Presenter Information

Michael Tate, Providence College

Location

Harkins 332, Providence College

Event Website

http://www.providence.edu/hpm/Pages/Conference.aspx

Start Date

31-3-2012 2:30 PM

End Date

31-3-2012 4:00 PM

Description

More than 33 million people are living with HIV/AIDS around the globe with 68% of all cases occurring in sub-Saharan Africa. The global prevalence rate is shocking considering that the disease was relatively unknown just 30 years ago. After reviewing medical, health policy, and health statistical journals, I will argue in this paper that international aid to nations struggling with AIDS needs to be redirected and refocused on supplying antiretroviral therapy to afflicted nations because ARV has been proven to be effective in managing the disease in countries that can afford the costs of treatment. International aid to countries that are ravished by the epidemic, and the United States is one of the top contributors to such efforts with its “President’s Emergency Plan For AIDS Relief (PEPFAR). The U.S. has realized the potential economic benefits of helping out such as becoming primary trade partners with the nations who have plenty of valuable natural resources despite their AIDS issues. In the U.S.’s efforts to combat terrorism, the nation has an interest in “stabilizing” certain countries, which are typically in Africa, so that they can resist potential terrorist threats or military coups. PEPFAR’s goal in fighting AIDS is part of the stabilization effort on the continent of Africa.

Fortunately, major pharmaceutical companies have discovered compounds that are effective in attacking the HIV virus, and this has led to the production of “antiretroviral” drugs. Anti-retroviral therapy has proven to be a useful tool used by those suffering from HIV/AIDS to manage their disease better and obtain a higher quality life. Such medications are widely available in wealthy nations, but poor countries that have the highest HIV/AIDS prevalence have a harder time affording such therapy or managing the drug supplies. Potential solutions to this problem include selling antiretroviral drugs at a lower cost to developing nations or using generic versions of such drugs.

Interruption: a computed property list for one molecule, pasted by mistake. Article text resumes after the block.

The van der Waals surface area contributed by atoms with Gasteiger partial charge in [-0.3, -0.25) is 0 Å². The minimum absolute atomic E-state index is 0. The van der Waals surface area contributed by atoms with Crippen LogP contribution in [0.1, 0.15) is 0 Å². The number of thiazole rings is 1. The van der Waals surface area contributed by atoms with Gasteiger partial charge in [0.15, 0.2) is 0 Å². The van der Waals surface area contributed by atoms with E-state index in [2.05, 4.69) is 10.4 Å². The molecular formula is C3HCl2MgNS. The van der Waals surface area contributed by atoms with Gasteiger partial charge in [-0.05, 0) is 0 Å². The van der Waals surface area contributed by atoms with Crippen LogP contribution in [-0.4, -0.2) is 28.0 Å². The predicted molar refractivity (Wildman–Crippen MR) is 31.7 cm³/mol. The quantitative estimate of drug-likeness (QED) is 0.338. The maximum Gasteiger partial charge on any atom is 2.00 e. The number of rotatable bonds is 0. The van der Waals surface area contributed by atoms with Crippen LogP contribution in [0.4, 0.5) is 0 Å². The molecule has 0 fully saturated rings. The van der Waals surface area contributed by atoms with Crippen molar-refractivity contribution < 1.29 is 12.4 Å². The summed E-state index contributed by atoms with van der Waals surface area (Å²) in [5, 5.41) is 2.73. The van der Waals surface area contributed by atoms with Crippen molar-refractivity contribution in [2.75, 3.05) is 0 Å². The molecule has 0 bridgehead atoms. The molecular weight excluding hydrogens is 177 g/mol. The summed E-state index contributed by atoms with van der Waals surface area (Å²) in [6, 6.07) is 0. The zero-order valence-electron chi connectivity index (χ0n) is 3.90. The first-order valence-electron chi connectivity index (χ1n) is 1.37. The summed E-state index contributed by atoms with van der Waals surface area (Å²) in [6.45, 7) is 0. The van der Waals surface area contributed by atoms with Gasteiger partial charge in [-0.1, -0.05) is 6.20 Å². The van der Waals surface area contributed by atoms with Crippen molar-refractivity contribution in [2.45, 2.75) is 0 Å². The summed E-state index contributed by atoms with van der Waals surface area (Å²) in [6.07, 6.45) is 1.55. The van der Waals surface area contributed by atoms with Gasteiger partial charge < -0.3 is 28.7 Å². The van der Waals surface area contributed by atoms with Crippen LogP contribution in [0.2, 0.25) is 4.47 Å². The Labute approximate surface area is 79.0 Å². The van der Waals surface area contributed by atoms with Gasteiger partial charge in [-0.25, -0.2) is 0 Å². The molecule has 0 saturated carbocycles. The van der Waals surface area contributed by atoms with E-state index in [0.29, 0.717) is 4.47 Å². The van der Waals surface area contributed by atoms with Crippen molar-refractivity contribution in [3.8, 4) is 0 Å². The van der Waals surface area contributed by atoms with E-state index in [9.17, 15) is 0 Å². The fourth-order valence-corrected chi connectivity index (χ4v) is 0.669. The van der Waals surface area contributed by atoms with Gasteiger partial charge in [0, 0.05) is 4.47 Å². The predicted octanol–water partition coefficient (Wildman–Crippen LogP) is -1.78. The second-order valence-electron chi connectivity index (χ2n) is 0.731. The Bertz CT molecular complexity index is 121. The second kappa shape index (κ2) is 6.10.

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Mar 31st, 2:30 PM Mar 31st, 4:00 PM

Facing an Epidemic: An Analysis of HIV/AIDS, Antiretroviral Drug, and International Response to the AIDS Pandemic

Harkins 332, Providence College

More than 33 million people are living with HIV/AIDS around the globe with 68% of all cases occurring in sub-Saharan Africa. The global prevalence rate is shocking considering that the disease was relatively unknown just 30 years ago. After reviewing medical, health policy, and health statistical journals, I will argue in this paper that international aid to nations struggling with AIDS needs to be redirected and refocused on supplying antiretroviral therapy to afflicted nations because ARV has been proven to be effective in managing the disease in countries that can afford the costs of treatment. International aid to countries that are ravished by the epidemic, and the United States is one of the top contributors to such efforts with its “President’s Emergency Plan For AIDS Relief (PEPFAR). The U.S. has realized the potential economic benefits of helping out such as becoming primary trade partners with the nations who have plenty of valuable natural resources despite their AIDS issues. In the U.S.’s efforts to combat terrorism, the nation has an interest in “stabilizing” certain countries, which are typically in Africa, so that they can resist potential terrorist threats or military coups. PEPFAR’s goal in fighting AIDS is part of the stabilization effort on the continent of Africa.

Fortunately, major pharmaceutical companies have discovered compounds that are effective in attacking the HIV virus, and this has led to the production of “antiretroviral” drugs. Anti-retroviral therapy has proven to be a useful tool used by those suffering from HIV/AIDS to manage their disease better and obtain a higher quality life. Such medications are widely available in wealthy nations, but poor countries that have the highest HIV/AIDS prevalence have a harder time affording such therapy or managing the drug supplies. Potential solutions to this problem include selling antiretroviral drugs at a lower cost to developing nations or using generic versions of such drugs.

http://digitalcommons.providence.edu/auchs/2012/panelc3/3